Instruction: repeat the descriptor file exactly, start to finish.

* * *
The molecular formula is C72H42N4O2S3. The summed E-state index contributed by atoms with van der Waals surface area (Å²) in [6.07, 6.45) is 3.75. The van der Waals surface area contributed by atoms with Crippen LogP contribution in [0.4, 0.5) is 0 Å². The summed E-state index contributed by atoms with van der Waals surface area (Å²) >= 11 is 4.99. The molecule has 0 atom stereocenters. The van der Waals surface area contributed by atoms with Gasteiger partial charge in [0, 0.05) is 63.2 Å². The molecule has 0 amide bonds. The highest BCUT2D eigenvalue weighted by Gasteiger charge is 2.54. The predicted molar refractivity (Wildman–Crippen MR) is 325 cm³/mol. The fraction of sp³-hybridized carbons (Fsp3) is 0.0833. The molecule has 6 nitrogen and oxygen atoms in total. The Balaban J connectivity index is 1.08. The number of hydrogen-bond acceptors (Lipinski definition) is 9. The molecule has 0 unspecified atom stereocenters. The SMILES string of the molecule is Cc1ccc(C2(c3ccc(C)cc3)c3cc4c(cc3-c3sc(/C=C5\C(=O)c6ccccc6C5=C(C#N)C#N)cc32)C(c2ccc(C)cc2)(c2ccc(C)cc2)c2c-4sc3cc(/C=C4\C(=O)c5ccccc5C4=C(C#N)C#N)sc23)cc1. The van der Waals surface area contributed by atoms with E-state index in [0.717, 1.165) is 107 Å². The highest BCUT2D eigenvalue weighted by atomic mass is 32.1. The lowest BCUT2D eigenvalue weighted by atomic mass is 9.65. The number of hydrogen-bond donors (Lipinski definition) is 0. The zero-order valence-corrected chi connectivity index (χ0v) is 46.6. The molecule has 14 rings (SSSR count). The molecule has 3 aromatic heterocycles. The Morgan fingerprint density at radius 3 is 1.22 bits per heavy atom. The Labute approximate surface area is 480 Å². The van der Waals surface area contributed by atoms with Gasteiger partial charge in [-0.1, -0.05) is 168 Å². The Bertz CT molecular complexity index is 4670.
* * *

The molecular formula is C72H42N4O2S3. The summed E-state index contributed by atoms with van der Waals surface area (Å²) in [6.07, 6.45) is 3.75. The van der Waals surface area contributed by atoms with Crippen LogP contribution in [0.4, 0.5) is 0 Å². The summed E-state index contributed by atoms with van der Waals surface area (Å²) >= 11 is 4.99. The molecule has 0 atom stereocenters. The van der Waals surface area contributed by atoms with Gasteiger partial charge in [0, 0.05) is 63.2 Å². The molecule has 0 amide bonds. The highest BCUT2D eigenvalue weighted by Gasteiger charge is 2.54. The predicted molar refractivity (Wildman–Crippen MR) is 325 cm³/mol. The fraction of sp³-hybridized carbons (Fsp3) is 0.0833. The molecule has 6 nitrogen and oxygen atoms in total. The Balaban J connectivity index is 1.08. The number of hydrogen-bond acceptors (Lipinski definition) is 9. The molecule has 0 unspecified atom stereocenters. The SMILES string of the molecule is Cc1ccc(C2(c3ccc(C)cc3)c3cc4c(cc3-c3sc(/C=C5\C(=O)c6ccccc6C5=C(C#N)C#N)cc32)C(c2ccc(C)cc2)(c2ccc(C)cc2)c2c-4sc3cc(/C=C4\C(=O)c5ccccc5C4=C(C#N)C#N)sc23)cc1. The van der Waals surface area contributed by atoms with E-state index in [0.717, 1.165) is 107 Å². The highest BCUT2D eigenvalue weighted by atomic mass is 32.1. The lowest BCUT2D eigenvalue weighted by atomic mass is 9.65. The number of hydrogen-bond donors (Lipinski definition) is 0. The zero-order valence-corrected chi connectivity index (χ0v) is 46.6. The molecule has 14 rings (SSSR count). The molecule has 3 aromatic heterocycles. The Morgan fingerprint density at radius 3 is 1.22 bits per heavy atom. The Labute approximate surface area is 480 Å². The van der Waals surface area contributed by atoms with Gasteiger partial charge in [-0.1, -0.05) is 168 Å². The Bertz CT molecular complexity index is 4670.